1. They are useful. First and foremost, there are a growing number of uses, places, and vendors where Bitcoins can be used. Every Sunday paper seems to have stories about some poor reporter who was asked to go buy dog food, deep-dish pizza, or a birthday card with Bitcoins.
Sir Richard Branson, never one to shy away from publicity, even accepts Bitcoins for passage on Virgin Airlines. And the first Bitcoin ATM opened in Vancouver, BC, not too long ago.
2. They are cool. All you have to do to be the center of attention is to quietly announce that you just bought another Bitcoin this morning.
3. Wealth potential. If nothing goes wrong (see below for examples of the things that could go wrong), you may get rich, or richer. After all, the Winkelvoss twins (the guys who really did invent Facebook) are in it. Of course, when most sane people see words like “If nothing goes wrong,” they properly head for the nearest exit.
Or, you could throw caution to the wind and remind yourself that the non-existent Satoshi is rumored to hold about a million Bitcoins, worth up to a billion dollars today — oh wait, that was yesterday. We’ll cover volatility in a moment.
4. It's an ecosystem. Bitcoin seems to be on its way to becoming a serious platform, with a fast-growing community of support technologies surrounding it, adding to its crypto strength, its geographic availability and its availability for use by any and all. Well, at least by any.
Are there any dangers? I’m so glad you asked.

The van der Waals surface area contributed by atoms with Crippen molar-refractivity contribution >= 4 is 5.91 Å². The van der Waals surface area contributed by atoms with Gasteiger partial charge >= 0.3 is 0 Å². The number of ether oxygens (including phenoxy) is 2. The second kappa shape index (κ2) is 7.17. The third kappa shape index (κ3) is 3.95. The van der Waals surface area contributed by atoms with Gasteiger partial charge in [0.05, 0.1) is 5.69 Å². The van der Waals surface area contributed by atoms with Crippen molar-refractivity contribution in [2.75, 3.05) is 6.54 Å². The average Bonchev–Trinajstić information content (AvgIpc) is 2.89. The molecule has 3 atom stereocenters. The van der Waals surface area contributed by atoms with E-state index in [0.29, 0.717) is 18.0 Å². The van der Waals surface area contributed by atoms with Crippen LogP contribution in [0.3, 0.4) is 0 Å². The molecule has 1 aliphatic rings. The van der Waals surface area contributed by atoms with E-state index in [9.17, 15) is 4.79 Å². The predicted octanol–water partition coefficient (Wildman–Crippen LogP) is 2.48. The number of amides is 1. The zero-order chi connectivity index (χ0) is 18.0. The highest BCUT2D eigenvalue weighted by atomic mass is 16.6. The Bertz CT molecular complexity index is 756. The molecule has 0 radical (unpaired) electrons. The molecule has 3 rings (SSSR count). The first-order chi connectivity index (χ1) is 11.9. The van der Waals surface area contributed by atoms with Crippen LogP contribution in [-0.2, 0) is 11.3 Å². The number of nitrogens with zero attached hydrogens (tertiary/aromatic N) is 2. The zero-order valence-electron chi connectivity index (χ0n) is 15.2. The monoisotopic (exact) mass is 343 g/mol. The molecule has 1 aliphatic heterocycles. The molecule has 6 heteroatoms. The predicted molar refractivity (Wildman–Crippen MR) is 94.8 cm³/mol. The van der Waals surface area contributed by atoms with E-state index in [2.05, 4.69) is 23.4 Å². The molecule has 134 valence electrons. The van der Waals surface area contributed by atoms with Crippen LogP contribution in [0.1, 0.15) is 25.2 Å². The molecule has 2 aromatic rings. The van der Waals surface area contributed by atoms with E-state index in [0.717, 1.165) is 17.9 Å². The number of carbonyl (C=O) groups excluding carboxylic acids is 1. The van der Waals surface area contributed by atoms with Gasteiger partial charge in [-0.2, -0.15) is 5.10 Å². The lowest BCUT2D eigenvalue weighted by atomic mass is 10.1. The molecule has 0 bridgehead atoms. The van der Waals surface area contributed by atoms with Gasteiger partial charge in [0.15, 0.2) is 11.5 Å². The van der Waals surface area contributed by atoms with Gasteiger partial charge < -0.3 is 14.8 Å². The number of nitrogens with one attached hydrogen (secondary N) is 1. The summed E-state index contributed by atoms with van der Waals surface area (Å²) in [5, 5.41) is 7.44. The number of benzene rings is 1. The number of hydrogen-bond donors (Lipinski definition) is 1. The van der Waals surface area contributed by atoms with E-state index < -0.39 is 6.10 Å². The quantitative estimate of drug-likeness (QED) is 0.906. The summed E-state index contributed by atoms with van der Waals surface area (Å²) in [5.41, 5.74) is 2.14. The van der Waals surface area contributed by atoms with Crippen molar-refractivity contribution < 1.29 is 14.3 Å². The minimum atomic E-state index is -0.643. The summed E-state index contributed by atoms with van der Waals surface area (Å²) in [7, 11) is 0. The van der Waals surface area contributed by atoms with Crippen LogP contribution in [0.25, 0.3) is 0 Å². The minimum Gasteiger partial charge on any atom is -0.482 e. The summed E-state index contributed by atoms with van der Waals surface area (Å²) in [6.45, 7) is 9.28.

Dangers of a Digital Currency
Last month I was in Park City, Utah, launching the new Park City Institute / SNS “Future in Review” Speaker Series, where I had the chance to visit a high-school class in finance and economics. Most of the students asked smart, pragmatic questions about Amazon, Microsoft and future investment choices and techniques. And then it came:
“What do you think about Bitcoin? And, specifically, what do you think about its volatility?”
Volatility. Bitcoin has the volatility of hot C4 plastique sitting over an open flame. Its value moves faster than you can, and the size of these price moves makes heroin street pricing look like cotton on the commodities exchange.
Security. The whole idea is that this is a secure technology for store and forward use, but history has already shown this to be a fallible assumption. Those interested in this issue (and who would not be?) might want to take an Internet stroll over to www.Bitcointalk.org, where you will find a partial list of past frauds, including, but not limited to:Rank Name Time Severity 1 Bitcoin Savings and Trust 2011-2012 est. 263,024'ê¯BTC 2 Silk Road Seizure October 2013 171,955.09292687'ê¯BTC 3 MyBitcoin Theft July 2012 78,739.58205388'ê¯BTC 4 Linode Hacks March 2012 46,653.46630495'ê¯BTC 5 July 2012 Bitcoinica Theft July 2012 40,000.00000000'ê¯BTC 6 May 2012 Bitcoinica Hack May 2012; unresolved as of December 2012 18547.66867623'ê¯BTC